|Posted by johnnieraz on January 19, 2019 at 1:30 AM|
By John Rezell
Without question the toughest part of being a parent is figuring out how you got to be who you are so you can pass that along to your kids as they search for their own identity.
I only have a couple of hints of how I ended up who I am. And trust me, I'm not who many would have guessed I would turn out to be back in high school.
But that's the beauty of life and the wonder of the journey.
I can only speak for myself. I managed to find the courage, or maybe just enough recklessness abandon, to believe I could change. I didn't worry about the implications. I just set out to change.
That hint came from my father. If you've read anything of mine over the years you know the story. He lost his short term memory latter in life. When I asked him about it, he told me it was fine. Because none of that mattered. Not the past nor the future. All that matters is the present.
As I wonder about the many aspects of my life, I'm constantly drawn back to that moment, when I began to focus on living in the present.
For years it came down to a simple premise: I can't change the past and I have VERY limited control over the future. It's all about what I do now, in this moment. I can attempt to prepare for a better future. But it's only a hope, really, not a guarantee.
I recently watched Brian Greene's NOVA on time. I've always been fascinated by the concept of time although I can easily get in over my head digging into the essence of time.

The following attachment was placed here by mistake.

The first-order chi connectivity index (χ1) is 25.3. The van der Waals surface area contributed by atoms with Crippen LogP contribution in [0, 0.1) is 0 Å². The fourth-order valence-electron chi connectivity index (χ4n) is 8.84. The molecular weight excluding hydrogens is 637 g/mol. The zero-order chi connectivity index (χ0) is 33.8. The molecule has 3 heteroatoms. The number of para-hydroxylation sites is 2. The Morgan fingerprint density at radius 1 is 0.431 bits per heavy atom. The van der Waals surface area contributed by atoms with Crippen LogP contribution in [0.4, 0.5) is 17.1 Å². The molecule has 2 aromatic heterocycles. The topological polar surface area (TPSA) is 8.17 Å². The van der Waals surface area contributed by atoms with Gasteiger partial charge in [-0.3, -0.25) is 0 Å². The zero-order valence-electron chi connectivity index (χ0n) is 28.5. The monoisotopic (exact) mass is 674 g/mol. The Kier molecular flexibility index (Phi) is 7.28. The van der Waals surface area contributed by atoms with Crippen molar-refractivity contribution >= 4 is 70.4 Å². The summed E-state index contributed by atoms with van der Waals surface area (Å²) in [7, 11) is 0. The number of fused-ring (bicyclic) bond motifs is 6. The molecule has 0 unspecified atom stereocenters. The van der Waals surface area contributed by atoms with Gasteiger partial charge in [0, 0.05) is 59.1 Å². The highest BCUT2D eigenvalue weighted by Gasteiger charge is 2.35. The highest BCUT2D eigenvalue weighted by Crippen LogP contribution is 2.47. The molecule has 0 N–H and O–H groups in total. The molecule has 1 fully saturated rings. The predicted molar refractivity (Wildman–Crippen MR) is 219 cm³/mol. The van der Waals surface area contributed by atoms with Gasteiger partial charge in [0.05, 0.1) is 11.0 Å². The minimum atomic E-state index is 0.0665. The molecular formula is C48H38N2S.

Greene explains quite well Einstein's theory that the past, present and future all co-exist. Some people like to believe that their future is predetermined, and float through life accordingly, letting the winds of fate carry them along.
In believing that the future holds every possible outcome the present becomes a game of living to increase your odds of creating the future you desire.
Of course, there is no complete control. It's all about increasing — or decreasing — your odds in the decisions that you make every moment in the present.
I have a close friend who struggles with anxiety. He often bounces ideas off me since I appear to have little to no anxiety at all.
I know many will have difficulty with that statement, but it's true. I just don't worry about stuff. That's not to say I wasn't a complete worry freak in my younger days. Oh, believe me, I was. Because, of course, my mother set the bar for worrying — as I believe most people believe of their mothers.
Focusing on the present makes worries about righting past wrongs or wondering what the future holds somewhat problematic because, of course, it is ruining your present. Turning what could be a glorious morning into a stress filled day. No thanks.